When you think of ballet classes for preschoolers, you probably picture the light pink leotards and half-dozen fidgety girls standing in front of a mirror. You probably think of tiny buns and sweet little tutus swaying all over the room, doing dances choreographed to songs about princesses and fairies. And in my experience, that's not too far off. Except among the little girls, my son was in the ballet class, looking so serious and so happy to be there.
He didn't wake up one day just randomly asking to do ballet. I was browsing through classes online and when I asked him about dancing, he seemed interested. He already loved to dance. He loved getting silly with me while we listened to music. He vaguely knew what ballet was from watching Angelina Ballerina, and that show has girl and boy dancers. So when I saw the listing for ballet for kids, I figured: Why not? The fact that my son sees himself as a boy had very little to do with it — except for the fact that I thought it'd be stupid not to sign him up solely because of his gender. Besides, he'd already shown equal interest in traditionally "girl" and traditionally "boy" things (and he was already experimenting with gender). Ballet, in my mind, was no different.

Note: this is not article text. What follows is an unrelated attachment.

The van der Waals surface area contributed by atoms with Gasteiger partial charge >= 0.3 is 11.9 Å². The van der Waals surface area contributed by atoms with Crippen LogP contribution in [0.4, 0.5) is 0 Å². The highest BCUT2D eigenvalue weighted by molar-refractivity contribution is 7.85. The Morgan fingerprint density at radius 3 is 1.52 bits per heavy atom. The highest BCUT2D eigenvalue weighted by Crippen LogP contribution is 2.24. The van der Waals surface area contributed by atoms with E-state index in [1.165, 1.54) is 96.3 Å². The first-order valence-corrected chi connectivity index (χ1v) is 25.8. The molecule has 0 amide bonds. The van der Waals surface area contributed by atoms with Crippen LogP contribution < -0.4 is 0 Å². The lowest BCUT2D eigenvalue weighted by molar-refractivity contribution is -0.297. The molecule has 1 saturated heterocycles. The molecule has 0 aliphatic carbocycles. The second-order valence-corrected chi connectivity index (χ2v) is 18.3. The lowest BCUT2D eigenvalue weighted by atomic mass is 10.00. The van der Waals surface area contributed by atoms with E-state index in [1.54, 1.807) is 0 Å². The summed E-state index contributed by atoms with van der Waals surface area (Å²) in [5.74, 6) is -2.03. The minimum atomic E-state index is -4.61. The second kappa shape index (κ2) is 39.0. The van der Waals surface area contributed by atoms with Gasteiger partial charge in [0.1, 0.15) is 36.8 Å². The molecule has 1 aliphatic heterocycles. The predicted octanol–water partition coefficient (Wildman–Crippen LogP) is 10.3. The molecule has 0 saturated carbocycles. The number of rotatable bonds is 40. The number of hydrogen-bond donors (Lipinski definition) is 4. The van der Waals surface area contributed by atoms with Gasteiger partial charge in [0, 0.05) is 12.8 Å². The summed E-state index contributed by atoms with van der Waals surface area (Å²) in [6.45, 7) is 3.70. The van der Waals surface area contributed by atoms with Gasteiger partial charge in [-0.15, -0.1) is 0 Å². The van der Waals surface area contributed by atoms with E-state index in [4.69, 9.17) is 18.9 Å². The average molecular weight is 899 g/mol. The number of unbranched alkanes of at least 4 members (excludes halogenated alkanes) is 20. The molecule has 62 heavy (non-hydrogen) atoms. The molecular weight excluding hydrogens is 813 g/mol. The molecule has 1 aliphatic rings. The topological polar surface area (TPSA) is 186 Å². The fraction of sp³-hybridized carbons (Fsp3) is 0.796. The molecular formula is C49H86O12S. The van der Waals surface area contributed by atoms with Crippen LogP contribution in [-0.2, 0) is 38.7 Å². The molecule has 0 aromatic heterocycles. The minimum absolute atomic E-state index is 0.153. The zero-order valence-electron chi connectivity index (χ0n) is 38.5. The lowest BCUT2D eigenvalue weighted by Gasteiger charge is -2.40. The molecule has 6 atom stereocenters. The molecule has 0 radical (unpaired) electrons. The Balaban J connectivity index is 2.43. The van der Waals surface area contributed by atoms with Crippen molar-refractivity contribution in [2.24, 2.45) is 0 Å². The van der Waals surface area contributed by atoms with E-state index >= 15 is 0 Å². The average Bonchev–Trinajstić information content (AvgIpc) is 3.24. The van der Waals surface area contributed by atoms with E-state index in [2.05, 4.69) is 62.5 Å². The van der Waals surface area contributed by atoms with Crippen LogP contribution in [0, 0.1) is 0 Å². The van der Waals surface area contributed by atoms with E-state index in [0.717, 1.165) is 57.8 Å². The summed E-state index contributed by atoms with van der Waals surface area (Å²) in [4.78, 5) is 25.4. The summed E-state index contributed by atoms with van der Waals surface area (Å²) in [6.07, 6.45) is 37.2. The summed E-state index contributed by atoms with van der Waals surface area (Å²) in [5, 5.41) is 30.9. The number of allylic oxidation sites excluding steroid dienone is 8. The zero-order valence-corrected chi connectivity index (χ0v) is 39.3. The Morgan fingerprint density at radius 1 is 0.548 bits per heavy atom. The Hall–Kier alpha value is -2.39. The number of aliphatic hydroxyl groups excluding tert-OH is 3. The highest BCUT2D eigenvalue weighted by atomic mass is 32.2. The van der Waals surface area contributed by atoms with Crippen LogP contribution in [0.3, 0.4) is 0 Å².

Before the class I wasn't sure how he'd do with separating from me and paying attention to someone (and something) else for 40 long minutes, but that was yet another reason I thought ballet could be good for him. Life up to that point had had no structure for him, and I figured ballet was one of those things that's both appropriately structured and requires discipline. (Of course, at his age the discipline was all about listening and trying your best.) I could already picture him scampering around the studio, expressive and exuberant, excited and eager.
When it was time for him to go into the dance studio for the first time, a few of the other children were hesitant to leave their parents. Not him though. He followed the teacher, walking on light feet as she had instructed him. I watched through the window as he listened to a story, played follow the leader, and took turns moving in diagonals across the floor. He was so happy. I couldn't help but grin.